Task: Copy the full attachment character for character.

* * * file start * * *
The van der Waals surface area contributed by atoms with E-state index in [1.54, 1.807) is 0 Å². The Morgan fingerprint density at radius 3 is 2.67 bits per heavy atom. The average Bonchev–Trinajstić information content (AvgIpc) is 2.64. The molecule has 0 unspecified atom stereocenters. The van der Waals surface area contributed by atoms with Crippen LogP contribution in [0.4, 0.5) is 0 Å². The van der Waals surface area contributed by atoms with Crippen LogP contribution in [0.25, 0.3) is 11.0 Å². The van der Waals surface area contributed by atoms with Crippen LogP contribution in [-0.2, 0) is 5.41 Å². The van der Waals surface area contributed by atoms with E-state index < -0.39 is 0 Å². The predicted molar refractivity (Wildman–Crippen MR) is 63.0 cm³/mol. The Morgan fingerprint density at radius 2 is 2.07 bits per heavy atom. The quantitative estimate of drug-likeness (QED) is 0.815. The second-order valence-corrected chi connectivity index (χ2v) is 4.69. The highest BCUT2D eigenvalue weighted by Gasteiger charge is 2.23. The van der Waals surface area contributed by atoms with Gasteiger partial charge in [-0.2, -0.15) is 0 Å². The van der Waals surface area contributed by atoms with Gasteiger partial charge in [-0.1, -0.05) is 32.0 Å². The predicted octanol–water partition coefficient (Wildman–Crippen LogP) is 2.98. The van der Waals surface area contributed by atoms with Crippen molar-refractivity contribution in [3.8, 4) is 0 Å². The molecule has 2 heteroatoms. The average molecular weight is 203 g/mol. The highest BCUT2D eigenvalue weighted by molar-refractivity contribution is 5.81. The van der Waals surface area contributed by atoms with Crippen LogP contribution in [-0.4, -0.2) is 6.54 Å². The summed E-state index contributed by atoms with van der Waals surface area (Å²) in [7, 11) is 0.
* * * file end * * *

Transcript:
The van der Waals surface area contributed by atoms with E-state index in [1.54, 1.807) is 0 Å². The Morgan fingerprint density at radius 3 is 2.67 bits per heavy atom. The average Bonchev–Trinajstić information content (AvgIpc) is 2.64. The molecule has 0 unspecified atom stereocenters. The van der Waals surface area contributed by atoms with Crippen LogP contribution in [0.4, 0.5) is 0 Å². The van der Waals surface area contributed by atoms with Crippen LogP contribution in [0.25, 0.3) is 11.0 Å². The van der Waals surface area contributed by atoms with Crippen LogP contribution in [-0.2, 0) is 5.41 Å². The van der Waals surface area contributed by atoms with E-state index < -0.39 is 0 Å². The predicted molar refractivity (Wildman–Crippen MR) is 63.0 cm³/mol. The Morgan fingerprint density at radius 2 is 2.07 bits per heavy atom. The quantitative estimate of drug-likeness (QED) is 0.815. The second-order valence-corrected chi connectivity index (χ2v) is 4.69. The highest BCUT2D eigenvalue weighted by Gasteiger charge is 2.23. The van der Waals surface area contributed by atoms with Gasteiger partial charge in [-0.2, -0.15) is 0 Å². The van der Waals surface area contributed by atoms with Gasteiger partial charge in [-0.1, -0.05) is 32.0 Å². The predicted octanol–water partition coefficient (Wildman–Crippen LogP) is 2.98. The van der Waals surface area contributed by atoms with Crippen molar-refractivity contribution in [3.8, 4) is 0 Å². The molecule has 2 heteroatoms. The average molecular weight is 203 g/mol. The highest BCUT2D eigenvalue weighted by molar-refractivity contribution is 5.81. The van der Waals surface area contributed by atoms with Crippen LogP contribution in [-0.4, -0.2) is 6.54 Å². The summed E-state index contributed by atoms with van der Waals surface area (Å²) in [7, 11) is 0.